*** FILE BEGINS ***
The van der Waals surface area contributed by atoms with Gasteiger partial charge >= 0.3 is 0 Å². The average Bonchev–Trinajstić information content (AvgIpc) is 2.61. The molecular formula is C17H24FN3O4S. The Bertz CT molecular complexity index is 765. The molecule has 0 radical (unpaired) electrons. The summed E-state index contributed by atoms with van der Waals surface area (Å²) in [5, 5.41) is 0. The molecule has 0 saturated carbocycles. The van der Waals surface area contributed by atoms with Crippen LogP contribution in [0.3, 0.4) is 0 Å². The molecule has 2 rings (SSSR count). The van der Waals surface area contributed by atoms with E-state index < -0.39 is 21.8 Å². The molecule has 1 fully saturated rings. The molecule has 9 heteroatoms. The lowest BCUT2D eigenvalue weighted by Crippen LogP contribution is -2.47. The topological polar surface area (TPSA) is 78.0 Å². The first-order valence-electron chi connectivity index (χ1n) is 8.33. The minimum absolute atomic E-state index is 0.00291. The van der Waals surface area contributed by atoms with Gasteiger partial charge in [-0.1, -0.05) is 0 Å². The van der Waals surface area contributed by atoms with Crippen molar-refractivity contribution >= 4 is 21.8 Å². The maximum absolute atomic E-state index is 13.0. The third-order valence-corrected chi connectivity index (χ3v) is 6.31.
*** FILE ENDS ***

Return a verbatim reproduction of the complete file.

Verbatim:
The van der Waals surface area contributed by atoms with Gasteiger partial charge >= 0.3 is 0 Å². The average Bonchev–Trinajstić information content (AvgIpc) is 2.61. The molecular formula is C17H24FN3O4S. The Bertz CT molecular complexity index is 765. The molecule has 0 radical (unpaired) electrons. The summed E-state index contributed by atoms with van der Waals surface area (Å²) in [5, 5.41) is 0. The molecule has 0 saturated carbocycles. The van der Waals surface area contributed by atoms with Crippen LogP contribution in [0.3, 0.4) is 0 Å². The molecule has 2 rings (SSSR count). The van der Waals surface area contributed by atoms with E-state index < -0.39 is 21.8 Å². The molecule has 1 fully saturated rings. The molecule has 9 heteroatoms. The lowest BCUT2D eigenvalue weighted by Crippen LogP contribution is -2.47. The topological polar surface area (TPSA) is 78.0 Å². The first-order valence-electron chi connectivity index (χ1n) is 8.33. The minimum absolute atomic E-state index is 0.00291. The van der Waals surface area contributed by atoms with Gasteiger partial charge in [-0.1, -0.05) is 0 Å². The van der Waals surface area contributed by atoms with Crippen molar-refractivity contribution >= 4 is 21.8 Å². The maximum absolute atomic E-state index is 13.0. The third-order valence-corrected chi connectivity index (χ3v) is 6.31.